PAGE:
Epiphone Casino Archtop '65 Elitist - Natural

Hollowbody Electric Guitar with Maple Top, Back, and Sides, Mahogany Neck, Rosewood Fingerboard, and 2 Single-coil Pickups - Natural
Epiphone Casino Archtop \'65 Elitist - Natural image 1
Epiphone Casino Archtop \'65 Elitist - Natural image 1
$2,199.00
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Epiphone Casino Archtop '65 Elitist - Natural
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Go Epi Like the Beatles Did!

In 1964, The Beatles go Epi when George Harrison, John Lennon and Paul McCartney buy Epiphone Casinos (the Epiphone Casino is mostly associated with John Lennon). Paul uses his for the guitar solos on "Ticket To Ride." George's Casino, the only one of the three equipped with a Bigsby vibrato, plays the major-scale runs in "Hello Goodbye." All three Casinos are used on "All You Need Is Love."

The Epiphone Elitist '65 Casino, with its clarity and high level of responsiveness, will satisfy precision players who demand well-defined low and high tones. Designed for the professional musician, the Elitist '65 Casino from Epiphone combines over 125 years of instrument building experience and expertise with the finest materials. The result is an instrument of impeccable quality and beauty.

The Elitist '65 Casino Wood
At the heart of every great instrument is the wood itself. That's why every piece of wood used in the Elitist '65 Casino line is hand-selected. It is then slowly and painstakingly dried to perfection in custom kilns until it is at the ideal moisture content. The Elitist '65 Casino features 5-ply maple top, back, and sides.

The Elitist '65 Casino Neck
All Elitist necks are cut at a 14o grain orientation from one piece of wood for optimum strength, stability and tonal response. As with all great instruments, the necks are then carefully and individually fitted to the body using a hand-glued, dovetail neck joint. The Elitist '65 Casino has a 22 fret, 1-piece mahogany set neck with an rosewood fingerboard, which imparts a warm midrange sound.

The Elitist Pickups
All Elitist instruments are equipped with custom-wound pickups made exclusively for Epiphone by Gibson Musical Instruments and feature such uncompromising features as:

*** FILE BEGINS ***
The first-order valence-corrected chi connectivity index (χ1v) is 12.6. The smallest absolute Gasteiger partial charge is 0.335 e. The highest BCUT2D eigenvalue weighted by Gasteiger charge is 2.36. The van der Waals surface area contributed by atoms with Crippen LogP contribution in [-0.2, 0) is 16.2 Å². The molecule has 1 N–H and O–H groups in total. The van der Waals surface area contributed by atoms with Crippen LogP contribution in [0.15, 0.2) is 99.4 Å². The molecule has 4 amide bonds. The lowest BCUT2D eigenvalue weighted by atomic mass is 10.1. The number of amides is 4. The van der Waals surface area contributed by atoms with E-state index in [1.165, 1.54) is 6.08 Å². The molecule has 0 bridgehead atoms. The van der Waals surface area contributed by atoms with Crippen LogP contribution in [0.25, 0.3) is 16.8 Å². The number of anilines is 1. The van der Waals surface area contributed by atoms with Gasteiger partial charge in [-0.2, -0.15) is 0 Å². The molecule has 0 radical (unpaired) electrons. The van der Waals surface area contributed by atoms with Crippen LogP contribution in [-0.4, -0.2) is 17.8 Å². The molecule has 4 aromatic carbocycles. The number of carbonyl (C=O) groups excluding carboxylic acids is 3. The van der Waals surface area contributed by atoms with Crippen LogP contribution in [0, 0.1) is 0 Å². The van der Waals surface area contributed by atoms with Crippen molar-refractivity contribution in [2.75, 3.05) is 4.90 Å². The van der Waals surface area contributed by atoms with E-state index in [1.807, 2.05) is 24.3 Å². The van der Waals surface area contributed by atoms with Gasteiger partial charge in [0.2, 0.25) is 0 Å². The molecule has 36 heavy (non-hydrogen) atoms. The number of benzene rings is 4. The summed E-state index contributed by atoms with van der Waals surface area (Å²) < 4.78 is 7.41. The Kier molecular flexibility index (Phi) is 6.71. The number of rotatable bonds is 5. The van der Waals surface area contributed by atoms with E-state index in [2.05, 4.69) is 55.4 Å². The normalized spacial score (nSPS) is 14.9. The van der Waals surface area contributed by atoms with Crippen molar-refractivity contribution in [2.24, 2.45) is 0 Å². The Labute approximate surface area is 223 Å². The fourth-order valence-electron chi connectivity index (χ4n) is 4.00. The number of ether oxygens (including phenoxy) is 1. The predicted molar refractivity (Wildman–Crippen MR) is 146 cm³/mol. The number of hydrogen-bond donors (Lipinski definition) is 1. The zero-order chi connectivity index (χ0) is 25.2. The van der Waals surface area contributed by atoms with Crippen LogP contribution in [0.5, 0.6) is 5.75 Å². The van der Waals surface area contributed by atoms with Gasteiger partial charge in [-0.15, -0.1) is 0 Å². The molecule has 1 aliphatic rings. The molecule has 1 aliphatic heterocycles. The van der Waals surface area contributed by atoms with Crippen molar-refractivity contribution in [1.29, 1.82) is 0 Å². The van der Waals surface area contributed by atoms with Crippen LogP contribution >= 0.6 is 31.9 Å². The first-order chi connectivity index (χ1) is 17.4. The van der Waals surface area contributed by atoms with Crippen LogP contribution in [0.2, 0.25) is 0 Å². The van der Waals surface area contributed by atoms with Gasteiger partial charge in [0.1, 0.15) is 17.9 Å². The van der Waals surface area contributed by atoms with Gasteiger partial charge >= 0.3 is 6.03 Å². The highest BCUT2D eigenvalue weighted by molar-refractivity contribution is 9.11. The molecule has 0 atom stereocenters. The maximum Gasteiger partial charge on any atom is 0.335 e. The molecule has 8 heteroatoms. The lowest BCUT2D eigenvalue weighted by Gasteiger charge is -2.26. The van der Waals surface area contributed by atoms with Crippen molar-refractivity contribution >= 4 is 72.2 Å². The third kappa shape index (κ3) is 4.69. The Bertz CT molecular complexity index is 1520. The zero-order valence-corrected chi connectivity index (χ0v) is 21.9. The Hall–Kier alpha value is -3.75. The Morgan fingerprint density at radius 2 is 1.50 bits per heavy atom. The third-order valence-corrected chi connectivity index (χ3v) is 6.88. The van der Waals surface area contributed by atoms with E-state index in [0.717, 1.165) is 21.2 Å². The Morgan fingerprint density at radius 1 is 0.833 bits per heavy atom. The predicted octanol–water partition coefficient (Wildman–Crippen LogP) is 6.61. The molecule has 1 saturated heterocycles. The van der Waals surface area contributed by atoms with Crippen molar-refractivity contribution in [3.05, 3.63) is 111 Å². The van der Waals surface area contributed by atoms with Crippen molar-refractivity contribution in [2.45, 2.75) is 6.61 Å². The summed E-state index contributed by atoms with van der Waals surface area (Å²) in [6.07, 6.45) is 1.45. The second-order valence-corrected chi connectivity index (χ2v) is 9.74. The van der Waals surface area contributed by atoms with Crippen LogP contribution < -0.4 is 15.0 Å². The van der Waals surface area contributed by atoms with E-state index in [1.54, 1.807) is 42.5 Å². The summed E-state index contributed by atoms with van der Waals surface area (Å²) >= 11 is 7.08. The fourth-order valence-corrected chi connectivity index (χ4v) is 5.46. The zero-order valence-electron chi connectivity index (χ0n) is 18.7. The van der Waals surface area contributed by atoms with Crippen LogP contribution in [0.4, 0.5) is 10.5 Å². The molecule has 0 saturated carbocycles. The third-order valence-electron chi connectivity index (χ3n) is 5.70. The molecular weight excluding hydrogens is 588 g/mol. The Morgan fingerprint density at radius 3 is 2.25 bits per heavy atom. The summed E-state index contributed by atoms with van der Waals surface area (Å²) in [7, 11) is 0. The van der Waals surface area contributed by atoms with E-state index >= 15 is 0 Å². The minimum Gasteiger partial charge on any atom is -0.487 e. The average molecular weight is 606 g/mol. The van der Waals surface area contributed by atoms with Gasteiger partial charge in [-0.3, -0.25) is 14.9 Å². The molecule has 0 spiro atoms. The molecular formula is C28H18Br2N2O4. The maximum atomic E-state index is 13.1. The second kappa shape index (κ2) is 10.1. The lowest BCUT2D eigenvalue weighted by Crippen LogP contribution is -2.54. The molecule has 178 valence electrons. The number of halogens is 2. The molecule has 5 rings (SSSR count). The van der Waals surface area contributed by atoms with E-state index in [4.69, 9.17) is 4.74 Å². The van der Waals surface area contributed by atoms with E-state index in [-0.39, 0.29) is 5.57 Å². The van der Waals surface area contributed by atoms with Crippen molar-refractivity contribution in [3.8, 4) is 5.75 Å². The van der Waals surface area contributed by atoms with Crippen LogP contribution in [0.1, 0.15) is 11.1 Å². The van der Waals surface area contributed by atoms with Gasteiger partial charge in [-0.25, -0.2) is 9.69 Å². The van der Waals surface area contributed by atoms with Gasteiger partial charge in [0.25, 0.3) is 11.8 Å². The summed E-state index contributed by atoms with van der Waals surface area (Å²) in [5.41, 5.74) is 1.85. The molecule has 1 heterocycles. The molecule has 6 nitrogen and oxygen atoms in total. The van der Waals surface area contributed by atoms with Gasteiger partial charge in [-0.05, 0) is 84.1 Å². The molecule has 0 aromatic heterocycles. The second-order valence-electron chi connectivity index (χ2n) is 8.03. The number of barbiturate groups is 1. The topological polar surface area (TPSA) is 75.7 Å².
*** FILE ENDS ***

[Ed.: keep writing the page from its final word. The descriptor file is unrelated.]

- High Quality Cover Materials - All pickup covers use quality German silver with vintage Nickel

- Vintage Braided, Shielded Wire - For authentic vintage look and tone with no noise.

- Full Wax Potting - Every pickup is potted in a special wax bath to insure that microphonic feedback due to internal vibration is eliminated. All covered models receive a second wax bath to further protect the pickup.

- Specially Made Magnets - All magnets are magnetized by Gibson to ensure the total reliability of each magnet's performance. Critical magnetic flux is maintained for the perfect combination of output without sacrificing tonal characteristics.

The Elitist Hardware
All Elitist instruments feature the finest hardware including precision Grover machine heads for precise tuning accuracy
and stability

The Art is in the Elitist Details
The Epiphone Elitist '65 Casino's appointments are nothing but the finest including real abalone and pearl Inlays, bone nuts and saddles, hand-rubbed finishes, USA strings, and goes through a meticulous adjustment and set-up.

Epiphone Elitist '65 Casino Features:
  • Color: Natural finish
  • Body Wood: 5-ply maple back and sides
  • Top Wood: 5-ply maple
  • Neck Wood: 1-piece mahogany
  • Neck Profile: Joint set, 16th fret, 1-5/8" bone nut
  • Fingerboard: Rosewood
  • Scale length: 24 3/4
  • Number of Frets: 22
  • Pickups: 2 PU P90 (USA single-coil)
  • Controls: 2 volume, 2 tone
  • Pickup Switching: 3-way selector
  • Hardware: Nickel
  • Machine Heads: Grover
  • Bridge/Tailpiece: Tune-o-matic Trapeze
  • Case: Hardshell

Why Buy Your Guitar from Sweetwater?

See how Sweetwater goes to great lengths to give you the very best online guitar buying experience. From our online Guitar Gallery that allows you to see and select the exact instrument you want to our 55-point Evaluation process and our in-house guitar techs, we take the guesswork out of buying your next guitar online.

Additional Media

Electric Guitar Buying Guide

Tech Specs

Body Type Hollowbody
Body Shape Casino
Left-/Right-handed Right-handed
Number of Strings 6
Body Material Laminate Maple
Top Material Laminate Maple
Color Natural
Neck Material Mahogany, Set
Scale Length 24.75"
Fingerboard Material Rosewood
Fingerboard Inlay Parallelograms
Number of Frets 22
Nut Width 1.625"
Bridge/Tailpiece Tune-o-matic, Trapeze
Tuners Grover Tuners
Number of Pickups 2
Neck Pickup Gibson P90R
Bridge Pickup Gibson P90T
Controls 2 x Volume, 2 x Tone, 3-way Switch
Strings (.010-.046)
Case Included Hardshell
Manufacturer Part Number ELCSNANH1

Customer Reviews

5/5
Based on 5 reviews
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5/5

Finely Crafted Tone Machine